How to make money from music: The royalties every musician needs to know about
Ditto Music's Mark Haldon lets us in on how songwriters and performers can make money from their music...
It’s surprising how often musicians aren’t aware of the different types of royalties they could be collecting for their music and the opportunities out there to earn more money doing what they love.
Whether making music is your side hustle or you’re trying to turn it into a full-time career, read on to learn more about some of the key potential royalty sources you need to know about.
Before we get into the types of royalties you can claim and the different way to make money from your music, it’s important to understand the two main types of copyright you need to know about; the copyright and phonographic copyright.
Copyright (in terms of music) refers to the copyright in the lyrics and melody.
Phonographic copyright refers to the copyright of the sound recording.
So, who owns these copyrights depends on who commissioned the work.
If you’re an unsigned artist without the backing of a label, you’ll own all the copyright to your music. However, if you’re signed, these copyrights are usually owned by your label or publisher, depending on the deal you have."
Perhaps the best-known form of music royalties, mechanical royalties are paid out every time your copyright protected music is sold or streamed, whether that’s as a physical CD, vinyl or digital download, or streamed on platforms like Spotify or Apple Music.
It’s incredibly easy to sell your music online as an independent artist and start collecting mechanical royalties every time it’s streamed. Just upload it through a music distributor like Ditto Music.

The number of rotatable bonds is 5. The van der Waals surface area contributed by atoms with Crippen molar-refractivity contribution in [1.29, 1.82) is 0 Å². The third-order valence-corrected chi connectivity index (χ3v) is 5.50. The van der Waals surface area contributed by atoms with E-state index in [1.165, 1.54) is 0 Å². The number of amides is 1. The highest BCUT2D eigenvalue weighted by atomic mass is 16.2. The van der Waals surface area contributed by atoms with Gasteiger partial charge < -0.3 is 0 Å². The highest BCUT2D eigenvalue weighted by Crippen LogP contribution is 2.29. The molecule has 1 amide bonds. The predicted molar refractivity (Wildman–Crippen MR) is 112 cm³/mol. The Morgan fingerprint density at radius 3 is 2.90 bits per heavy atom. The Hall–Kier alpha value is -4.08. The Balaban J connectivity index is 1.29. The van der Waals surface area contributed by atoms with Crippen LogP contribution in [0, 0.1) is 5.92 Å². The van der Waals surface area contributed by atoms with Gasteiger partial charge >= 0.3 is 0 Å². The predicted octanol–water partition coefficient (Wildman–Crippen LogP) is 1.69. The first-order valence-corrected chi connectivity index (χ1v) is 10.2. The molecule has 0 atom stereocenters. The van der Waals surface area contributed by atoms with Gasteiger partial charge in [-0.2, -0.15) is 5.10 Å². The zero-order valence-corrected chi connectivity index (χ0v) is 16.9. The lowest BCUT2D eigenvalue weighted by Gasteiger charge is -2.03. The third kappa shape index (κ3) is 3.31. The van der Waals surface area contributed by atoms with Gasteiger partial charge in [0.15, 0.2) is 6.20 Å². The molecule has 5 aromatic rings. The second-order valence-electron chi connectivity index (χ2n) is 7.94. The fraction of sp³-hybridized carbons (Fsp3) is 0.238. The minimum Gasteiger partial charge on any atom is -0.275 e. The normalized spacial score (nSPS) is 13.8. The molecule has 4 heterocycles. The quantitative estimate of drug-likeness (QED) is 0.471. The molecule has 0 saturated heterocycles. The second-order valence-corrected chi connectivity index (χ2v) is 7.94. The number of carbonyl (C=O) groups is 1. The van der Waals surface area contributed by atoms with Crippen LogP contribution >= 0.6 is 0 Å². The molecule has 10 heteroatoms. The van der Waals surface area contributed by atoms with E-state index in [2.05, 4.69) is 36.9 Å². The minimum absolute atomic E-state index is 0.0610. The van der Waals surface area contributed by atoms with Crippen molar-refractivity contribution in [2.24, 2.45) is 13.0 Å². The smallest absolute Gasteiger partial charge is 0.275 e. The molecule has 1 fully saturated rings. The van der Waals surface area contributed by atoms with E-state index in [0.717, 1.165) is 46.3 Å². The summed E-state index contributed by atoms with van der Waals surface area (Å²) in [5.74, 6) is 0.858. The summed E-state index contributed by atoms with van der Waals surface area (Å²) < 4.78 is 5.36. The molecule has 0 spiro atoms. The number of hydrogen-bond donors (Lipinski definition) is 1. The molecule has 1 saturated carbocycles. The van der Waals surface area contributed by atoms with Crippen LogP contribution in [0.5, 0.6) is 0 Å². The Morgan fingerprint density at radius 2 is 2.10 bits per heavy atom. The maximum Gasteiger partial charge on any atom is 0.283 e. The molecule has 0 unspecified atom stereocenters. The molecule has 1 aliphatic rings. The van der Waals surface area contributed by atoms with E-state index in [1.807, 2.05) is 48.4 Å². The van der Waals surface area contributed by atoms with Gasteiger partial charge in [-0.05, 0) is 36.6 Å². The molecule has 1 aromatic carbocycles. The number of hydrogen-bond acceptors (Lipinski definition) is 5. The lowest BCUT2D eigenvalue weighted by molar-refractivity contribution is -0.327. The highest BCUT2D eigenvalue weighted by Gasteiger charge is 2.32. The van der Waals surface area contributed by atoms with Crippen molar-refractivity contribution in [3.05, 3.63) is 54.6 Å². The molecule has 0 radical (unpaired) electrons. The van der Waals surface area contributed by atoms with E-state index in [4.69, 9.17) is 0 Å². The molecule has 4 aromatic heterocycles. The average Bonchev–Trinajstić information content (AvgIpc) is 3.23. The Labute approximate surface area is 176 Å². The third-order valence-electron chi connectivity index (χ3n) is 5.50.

Did you know you could be collecting royalties from PRS every time you perform live? PRS pays out royalties for several types of live performances, from tours and one-off gigs, to DJ sets and even busking sessions in certain areas.
Live performance royalties are a great reason to sign up for PRS. Different venues will bring in different levels of royalties, from small payouts for pubs and intimate spots shows, to larger earnings from festivals and large venues.
You can also claim royalties whenever your music is broadcast, whether that’s on TV or radio, or in pubs, clubs and other venues. PPL is responsible for the licensing of recorded music in the UK, so make sure you’re registered with both PPL and PRS to claim for all the performance royalties you’re owed.
Synchronisation licensing (or sync) can be a lucrative source of income for musicians who manage to land the right deal.
There are sync agencies and music publishing companies out there whose sole purpose is to match music with TV shows, films or advertising and, of course, collect and pay the royalties earned from these mediums.
Signing up and working with a music publisher takes care of all the admin and leverages their existing relationships, but some publishing deals may be exclusive, which means if the deal doesn’t work out for you, you could end up stuck in a contract.
If you’d rather not work with a music publisher, you can place your tracks in music libraries yourself. Once you’ve set up your tracks in music libraries, the income you get from these platforms is passive, so once you’ve placed your tracks there’s no extra work. Just make sure any library you place your tracks in works under non-exclusive deals, so you can upload your catalogue in multiple libraries.
There are many music libraries of varying quality, which can make it difficult to know where to start. This list from PRS offers a good place to start looking, but it’s important to do your research and make sure the library is the right fit for your tracks.
It’s never been easier for upcoming, independent musicians to bring in extra money with their music. The important thing is to leave no stone unturned and make sure you are collecting every penny you’re owed from every possible source...
Visit dittomusic.com for more information.
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